Business Practices (Achieving Administrative Excellence)

The Student as Consumer

Three generations ago, students arrived at college primarily expecting academic resources: teachers, classrooms and libraries. Now, with increased enrollment competition and the rise of the student as consumer, much more is expected of the institution.

At Bethany College and other residential liberal arts colleges, we have come to realize that a student’s 168-hour week consists of 18 hours in the classroom and 50 sleeping; for the remaining 100 hours, it’s up to us to provide the comprehensive educational experience. The challenge of providing that experience has increased cost along with creative thinking about how to meet students’ expectations.

At Bethany, for example, the recent growth in student activities has included reorganizing the equestrian program; expanding athletic teams (lacrosse and field hockey); fielding a marching band and adding or upgrading facilities for athletics, fitness/wellness and study skills. Overall student-life expenditures have doubled at Bethany in the last seven years.

Today’s students (and their parents) vote with their checkbooks, expecting amenities and student services unimagined by earlier generations in their wildest dreams. This has created a competitive climate unprecedented in our experience as campus CEOs. National trends reveal the increasing focus on student comfort and expectations.

State-of-the-art food courts, fitness centers, athletic facilities and high-end residences are not only expected, but also essential to driving enrollment and retention. We have been advocates of Institutional Reviews at the point of presidential transition. A team of outside consultants devotes 30 to 45 days evaluating data, visit campus for three to five days on on-site work and then furnish a comprehensive blueprint for the future of the organization. In the enrollment area, almost all IR teams recommend improved amenities, facilities and activities to make a campus more “user friendly.”

“Colleges position themselves to offer a unique angle, and since math, history, literature, and science are not typically unique, it’s the extracurricular experience that has to be,” notes Scott Carlson in a July 28, 2014, Chronicle of Higher Education article.

Family expectations of the college experience have also upped the ante. As we’ve mentioned previously, we’re all familiar with the so-called “helicopter” parents and even what some have called the “snowplow” families who continue to be involved in their students’ lives, deeply involved not only in directing their children’s selection of a school, but also trying to smooth the path for their children even after they have matriculated. As reported in the August 24, 2014 Washington Post, some families even hire professional interior decorators to upgrade their children’s dormitory residences.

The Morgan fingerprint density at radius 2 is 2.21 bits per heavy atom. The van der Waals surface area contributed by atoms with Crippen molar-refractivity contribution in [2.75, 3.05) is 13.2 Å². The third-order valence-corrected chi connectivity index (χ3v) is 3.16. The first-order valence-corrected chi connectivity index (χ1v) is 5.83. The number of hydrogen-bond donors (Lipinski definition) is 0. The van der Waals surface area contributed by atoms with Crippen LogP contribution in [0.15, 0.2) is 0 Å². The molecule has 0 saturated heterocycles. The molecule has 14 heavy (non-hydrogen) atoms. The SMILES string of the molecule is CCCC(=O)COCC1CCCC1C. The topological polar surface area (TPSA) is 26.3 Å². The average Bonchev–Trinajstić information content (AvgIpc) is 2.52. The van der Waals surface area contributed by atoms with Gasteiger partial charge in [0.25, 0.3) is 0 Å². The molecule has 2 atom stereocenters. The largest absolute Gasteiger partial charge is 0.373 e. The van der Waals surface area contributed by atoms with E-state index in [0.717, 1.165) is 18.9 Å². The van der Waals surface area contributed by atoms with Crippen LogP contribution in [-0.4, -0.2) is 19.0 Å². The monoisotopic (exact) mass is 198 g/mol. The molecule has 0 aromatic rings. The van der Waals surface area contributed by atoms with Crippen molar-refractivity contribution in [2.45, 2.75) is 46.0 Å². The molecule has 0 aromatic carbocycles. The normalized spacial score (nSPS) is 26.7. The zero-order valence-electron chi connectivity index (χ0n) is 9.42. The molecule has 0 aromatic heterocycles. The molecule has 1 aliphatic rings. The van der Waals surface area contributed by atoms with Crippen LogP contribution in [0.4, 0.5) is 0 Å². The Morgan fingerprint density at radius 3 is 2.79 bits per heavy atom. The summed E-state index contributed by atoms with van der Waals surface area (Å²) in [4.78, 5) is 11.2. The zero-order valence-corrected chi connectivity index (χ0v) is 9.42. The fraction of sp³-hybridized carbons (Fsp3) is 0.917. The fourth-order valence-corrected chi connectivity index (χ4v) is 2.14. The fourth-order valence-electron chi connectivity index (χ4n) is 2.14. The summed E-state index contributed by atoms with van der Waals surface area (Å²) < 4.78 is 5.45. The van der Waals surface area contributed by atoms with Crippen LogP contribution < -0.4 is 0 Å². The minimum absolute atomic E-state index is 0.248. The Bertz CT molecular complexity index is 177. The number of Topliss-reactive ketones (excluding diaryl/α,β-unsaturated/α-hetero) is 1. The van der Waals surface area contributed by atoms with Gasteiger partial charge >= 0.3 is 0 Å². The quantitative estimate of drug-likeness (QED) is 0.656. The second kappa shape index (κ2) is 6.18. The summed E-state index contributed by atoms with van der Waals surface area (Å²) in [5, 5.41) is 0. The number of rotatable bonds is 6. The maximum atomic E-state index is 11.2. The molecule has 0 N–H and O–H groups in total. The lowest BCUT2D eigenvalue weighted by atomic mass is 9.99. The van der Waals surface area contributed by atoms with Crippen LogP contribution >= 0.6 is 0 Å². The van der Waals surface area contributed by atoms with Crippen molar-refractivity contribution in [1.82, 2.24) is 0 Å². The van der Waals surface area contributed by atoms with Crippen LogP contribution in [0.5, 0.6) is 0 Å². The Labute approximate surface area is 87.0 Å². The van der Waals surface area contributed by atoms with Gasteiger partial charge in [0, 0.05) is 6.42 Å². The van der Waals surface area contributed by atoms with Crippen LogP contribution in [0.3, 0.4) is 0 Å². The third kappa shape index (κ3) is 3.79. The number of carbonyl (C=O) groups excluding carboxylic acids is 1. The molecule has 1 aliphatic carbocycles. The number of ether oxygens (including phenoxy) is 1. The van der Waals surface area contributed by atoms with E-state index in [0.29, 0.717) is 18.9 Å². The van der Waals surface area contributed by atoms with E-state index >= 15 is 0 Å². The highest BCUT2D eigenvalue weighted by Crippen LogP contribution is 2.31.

Technology has made comparison-shopping as easy as a click away. Student life professionals, who have added counselors and social workers to their staffs to deal with the new “student-as-client” model, note that the Internet and social media foster increasing demand for the latest in campus attractions. Incoming students tend to be familiar with what a campus offers even before they matriculate. Accompanying those expectations is the sense of entitlement about achieving that “cool, new job” upon graduation — at a competitive salary and in the city of the graduate’s choice, of course.

The latest “bells and whistles” in student amenities and facilities are here to stay as institutions scramble to keep pace with their consumers’ demands — and with each other.

This article originally appeared in the issue of .

About the Authors

Dr. Marylouise Fennell, RSM, a former president of Carlow University, is senior counsel for the Council of Independent Colleges (CIC) and principal of Hyatt Fennell, a higher education search firm.

Dr. Scott D. Miller is president of Virginia Wesleyan College in Norfolk/Virginia Beach, Virginia. He was previously president of Bethany College, Wesley College, and Lincoln Memorial University. He is chair of the Board of Directors of Academic Search, Inc. and serves as a consultant to college presidents and boards.